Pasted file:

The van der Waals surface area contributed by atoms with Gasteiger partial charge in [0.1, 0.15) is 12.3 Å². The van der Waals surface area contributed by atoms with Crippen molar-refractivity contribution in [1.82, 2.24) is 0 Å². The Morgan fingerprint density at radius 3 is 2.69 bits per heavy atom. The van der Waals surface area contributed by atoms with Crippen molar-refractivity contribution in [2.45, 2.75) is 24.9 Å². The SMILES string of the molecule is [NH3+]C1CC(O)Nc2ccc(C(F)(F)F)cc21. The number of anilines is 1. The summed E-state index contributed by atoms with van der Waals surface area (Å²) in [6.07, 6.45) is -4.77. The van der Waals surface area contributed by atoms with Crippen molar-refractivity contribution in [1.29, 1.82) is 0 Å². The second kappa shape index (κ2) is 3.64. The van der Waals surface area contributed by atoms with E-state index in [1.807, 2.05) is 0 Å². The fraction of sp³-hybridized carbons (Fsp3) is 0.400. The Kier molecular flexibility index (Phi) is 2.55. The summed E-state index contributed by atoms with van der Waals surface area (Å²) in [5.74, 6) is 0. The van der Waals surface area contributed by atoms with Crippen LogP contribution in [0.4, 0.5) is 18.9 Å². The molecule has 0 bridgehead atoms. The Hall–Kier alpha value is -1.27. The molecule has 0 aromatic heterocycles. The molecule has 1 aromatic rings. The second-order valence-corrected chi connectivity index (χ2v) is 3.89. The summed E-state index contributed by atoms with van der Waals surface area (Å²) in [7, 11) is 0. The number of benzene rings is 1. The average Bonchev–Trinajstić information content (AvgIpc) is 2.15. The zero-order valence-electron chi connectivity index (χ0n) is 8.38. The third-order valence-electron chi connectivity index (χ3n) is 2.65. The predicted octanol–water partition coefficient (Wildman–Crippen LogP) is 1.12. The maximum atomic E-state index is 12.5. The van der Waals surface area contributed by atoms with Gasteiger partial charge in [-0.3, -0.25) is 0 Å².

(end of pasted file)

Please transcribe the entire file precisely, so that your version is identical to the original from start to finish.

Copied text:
The van der Waals surface area contributed by atoms with Gasteiger partial charge in [0.1, 0.15) is 12.3 Å². The van der Waals surface area contributed by atoms with Crippen molar-refractivity contribution in [1.82, 2.24) is 0 Å². The Morgan fingerprint density at radius 3 is 2.69 bits per heavy atom. The van der Waals surface area contributed by atoms with Crippen molar-refractivity contribution in [2.45, 2.75) is 24.9 Å². The SMILES string of the molecule is [NH3+]C1CC(O)Nc2ccc(C(F)(F)F)cc21. The number of anilines is 1. The summed E-state index contributed by atoms with van der Waals surface area (Å²) in [6.07, 6.45) is -4.77. The van der Waals surface area contributed by atoms with Crippen molar-refractivity contribution in [1.29, 1.82) is 0 Å². The second kappa shape index (κ2) is 3.64. The van der Waals surface area contributed by atoms with E-state index in [1.807, 2.05) is 0 Å². The fraction of sp³-hybridized carbons (Fsp3) is 0.400. The Kier molecular flexibility index (Phi) is 2.55. The summed E-state index contributed by atoms with van der Waals surface area (Å²) in [5.74, 6) is 0. The van der Waals surface area contributed by atoms with Crippen LogP contribution in [0.4, 0.5) is 18.9 Å². The molecule has 0 bridgehead atoms. The Hall–Kier alpha value is -1.27. The molecule has 0 aromatic heterocycles. The molecule has 1 aromatic rings. The second-order valence-corrected chi connectivity index (χ2v) is 3.89. The summed E-state index contributed by atoms with van der Waals surface area (Å²) in [7, 11) is 0. The number of benzene rings is 1. The average Bonchev–Trinajstić information content (AvgIpc) is 2.15. The zero-order valence-electron chi connectivity index (χ0n) is 8.38. The third-order valence-electron chi connectivity index (χ3n) is 2.65. The predicted octanol–water partition coefficient (Wildman–Crippen LogP) is 1.12. The maximum atomic E-state index is 12.5. The van der Waals surface area contributed by atoms with Gasteiger partial charge in [-0.3, -0.25) is 0 Å².